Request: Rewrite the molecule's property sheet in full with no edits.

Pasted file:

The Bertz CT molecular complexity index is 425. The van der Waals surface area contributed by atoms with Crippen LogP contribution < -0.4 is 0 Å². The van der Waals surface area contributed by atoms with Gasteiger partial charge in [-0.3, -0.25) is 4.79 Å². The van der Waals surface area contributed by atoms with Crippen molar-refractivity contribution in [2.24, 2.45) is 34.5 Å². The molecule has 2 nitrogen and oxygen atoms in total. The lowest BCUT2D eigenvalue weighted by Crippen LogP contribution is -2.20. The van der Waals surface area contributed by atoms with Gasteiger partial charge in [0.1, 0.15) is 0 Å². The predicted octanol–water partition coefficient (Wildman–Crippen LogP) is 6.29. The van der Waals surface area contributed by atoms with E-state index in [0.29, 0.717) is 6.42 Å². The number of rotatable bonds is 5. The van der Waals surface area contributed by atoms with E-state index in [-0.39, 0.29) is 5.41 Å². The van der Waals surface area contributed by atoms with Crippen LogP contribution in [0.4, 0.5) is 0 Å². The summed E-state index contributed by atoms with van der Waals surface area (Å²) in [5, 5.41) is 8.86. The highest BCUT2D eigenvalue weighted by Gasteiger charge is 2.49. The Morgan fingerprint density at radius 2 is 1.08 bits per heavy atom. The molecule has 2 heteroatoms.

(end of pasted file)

The Bertz CT molecular complexity index is 425. The van der Waals surface area contributed by atoms with Crippen LogP contribution < -0.4 is 0 Å². The van der Waals surface area contributed by atoms with Gasteiger partial charge in [-0.3, -0.25) is 4.79 Å². The van der Waals surface area contributed by atoms with Crippen molar-refractivity contribution in [2.24, 2.45) is 34.5 Å². The molecule has 2 nitrogen and oxygen atoms in total. The lowest BCUT2D eigenvalue weighted by Crippen LogP contribution is -2.20. The van der Waals surface area contributed by atoms with Gasteiger partial charge in [0.1, 0.15) is 0 Å². The predicted octanol–water partition coefficient (Wildman–Crippen LogP) is 6.29. The van der Waals surface area contributed by atoms with E-state index in [0.29, 0.717) is 6.42 Å². The number of rotatable bonds is 5. The van der Waals surface area contributed by atoms with E-state index in [-0.39, 0.29) is 5.41 Å². The van der Waals surface area contributed by atoms with Crippen LogP contribution in [0.4, 0.5) is 0 Å². The summed E-state index contributed by atoms with van der Waals surface area (Å²) in [5, 5.41) is 8.86. The highest BCUT2D eigenvalue weighted by Gasteiger charge is 2.49. The Morgan fingerprint density at radius 2 is 1.08 bits per heavy atom. The molecule has 2 heteroatoms.